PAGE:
Man accused of attacking Jerusalem gay pride parade to remain in custody
An ultra-Orthodox Jewish man accused of stabbing participants in a gay pride parade appeared in a Jerusalem court Friday amid calls for the resignation of senior police officials for failing to keep tabs on the suspect, who was convicted of a similar attack in 2005.
Yishai Schlissel, who was released from prison just three weeks ago, refused legal counsel, telling reporters he did not recognize the authority of a court that does not follow the law of the Torah and is part of the “mechanism of evil.”
Police officials provided the court with a psychiatric evaluation that found Schlissel fit to stand trial and a judge ordered that he remain in custody for 12 more days.
Schlissel made clear in a recent radio interview and a letter obtained by Israeli media that his views on homosexuality hadn’t changed, saying people should not be allowed to “desecrate and defile” the holy city of Jerusalem.
Six people were injured in Thursday’s attack, including a teenage girl who remained in critical condition Friday. Israelis took to social media and radio talk shows to lash out at the police over their handling of Schlissel and demand that officials pay with their jobs.
“Undoubtedly, at first impression, there appears to have been a grave lapse here,” Public Security Minister Gilad Erdan acknowledged in an interview with Israel Radio.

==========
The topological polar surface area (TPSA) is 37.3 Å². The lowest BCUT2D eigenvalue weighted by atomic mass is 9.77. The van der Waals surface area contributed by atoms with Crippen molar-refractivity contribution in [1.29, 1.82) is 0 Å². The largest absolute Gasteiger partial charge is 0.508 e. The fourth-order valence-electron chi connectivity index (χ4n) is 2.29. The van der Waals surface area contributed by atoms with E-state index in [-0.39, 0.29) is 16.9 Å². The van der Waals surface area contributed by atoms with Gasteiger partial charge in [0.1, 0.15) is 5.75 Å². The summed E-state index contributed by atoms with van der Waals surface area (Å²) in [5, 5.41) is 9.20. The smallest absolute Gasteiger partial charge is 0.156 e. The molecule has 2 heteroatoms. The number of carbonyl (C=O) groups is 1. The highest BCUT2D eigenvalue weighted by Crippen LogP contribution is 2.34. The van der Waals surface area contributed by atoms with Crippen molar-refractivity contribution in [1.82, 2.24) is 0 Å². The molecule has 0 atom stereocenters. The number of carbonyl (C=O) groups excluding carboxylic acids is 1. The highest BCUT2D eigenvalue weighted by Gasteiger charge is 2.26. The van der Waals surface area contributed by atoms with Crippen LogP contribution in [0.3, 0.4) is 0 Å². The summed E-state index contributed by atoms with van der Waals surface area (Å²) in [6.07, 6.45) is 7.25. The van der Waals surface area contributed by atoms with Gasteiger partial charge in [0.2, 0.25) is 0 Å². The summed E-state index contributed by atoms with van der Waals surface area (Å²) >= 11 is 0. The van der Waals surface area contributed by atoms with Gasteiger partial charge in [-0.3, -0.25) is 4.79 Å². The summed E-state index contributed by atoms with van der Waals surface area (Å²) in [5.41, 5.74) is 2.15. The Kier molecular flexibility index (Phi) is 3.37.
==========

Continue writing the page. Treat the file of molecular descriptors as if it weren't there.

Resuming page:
A special team headed by a former deputy police commissioner was appointed to review the chain of events leading up to the attack, and the results will be made public, he said.
With emotions running high in the country, police on Friday detained a man from southern Israel after a lawmaker complained about an offensive Facebook post in which he reportedly lauded Schlissel for the attack and hoped for the deaths of the victims.
Friday also brought news of an arson attack by suspected Israeli extremists on a home in the West Bank that claimed the life of a Palestinian toddler and critically injured members of his family.
Both attacks were widely condemned, including by conservative religious and political leaders. Hundreds of people took part in a rally Friday called by Tag Meir, a Jewish group dedicated to combating racism and hate crimes, at which prayers were offered for the victims.
Gay rights groups were organizing two more rallies on Saturday night in Tel Aviv and Jerusalem, both expected to draw large crowds.
Sobelman is a special correspondent.
Must-read stories from the L.A. Times
Get all the day's most vital news with our Today's Headlines newsletter, sent every weekday morning.
You may occasionally receive promotional content from the Los Angeles Times.